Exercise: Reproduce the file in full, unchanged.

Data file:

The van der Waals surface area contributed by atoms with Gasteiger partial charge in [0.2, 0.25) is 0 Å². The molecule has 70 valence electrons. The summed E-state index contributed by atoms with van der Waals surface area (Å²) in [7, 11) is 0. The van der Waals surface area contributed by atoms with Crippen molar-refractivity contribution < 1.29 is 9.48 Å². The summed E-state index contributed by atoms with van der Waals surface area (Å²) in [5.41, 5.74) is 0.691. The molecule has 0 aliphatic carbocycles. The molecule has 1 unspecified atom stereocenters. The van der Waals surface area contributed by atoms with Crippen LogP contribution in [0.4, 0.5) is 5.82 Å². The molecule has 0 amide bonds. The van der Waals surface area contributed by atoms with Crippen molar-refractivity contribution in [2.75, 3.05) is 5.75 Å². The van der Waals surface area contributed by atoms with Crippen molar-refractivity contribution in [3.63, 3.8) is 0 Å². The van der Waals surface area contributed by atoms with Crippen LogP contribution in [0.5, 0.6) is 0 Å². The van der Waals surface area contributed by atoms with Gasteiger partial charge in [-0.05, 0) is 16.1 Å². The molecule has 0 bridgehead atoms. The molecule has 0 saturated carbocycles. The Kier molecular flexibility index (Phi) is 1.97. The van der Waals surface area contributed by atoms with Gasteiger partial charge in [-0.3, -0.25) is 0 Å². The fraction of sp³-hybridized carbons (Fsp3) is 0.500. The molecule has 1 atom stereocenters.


The van der Waals surface area contributed by atoms with Gasteiger partial charge in [0.2, 0.25) is 0 Å². The molecule has 70 valence electrons. The summed E-state index contributed by atoms with van der Waals surface area (Å²) in [7, 11) is 0. The van der Waals surface area contributed by atoms with Crippen molar-refractivity contribution < 1.29 is 9.48 Å². The summed E-state index contributed by atoms with van der Waals surface area (Å²) in [5.41, 5.74) is 0.691. The molecule has 0 aliphatic carbocycles. The molecule has 1 unspecified atom stereocenters. The van der Waals surface area contributed by atoms with Crippen LogP contribution in [0.4, 0.5) is 5.82 Å². The molecule has 0 amide bonds. The van der Waals surface area contributed by atoms with Crippen molar-refractivity contribution in [2.75, 3.05) is 5.75 Å². The van der Waals surface area contributed by atoms with Crippen molar-refractivity contribution in [3.63, 3.8) is 0 Å². The van der Waals surface area contributed by atoms with Crippen LogP contribution in [0.5, 0.6) is 0 Å². The van der Waals surface area contributed by atoms with Gasteiger partial charge in [-0.05, 0) is 16.1 Å². The molecule has 0 bridgehead atoms. The molecule has 0 saturated carbocycles. The Kier molecular flexibility index (Phi) is 1.97. The van der Waals surface area contributed by atoms with Gasteiger partial charge in [-0.3, -0.25) is 0 Å². The fraction of sp³-hybridized carbons (Fsp3) is 0.500. The molecule has 1 atom stereocenters.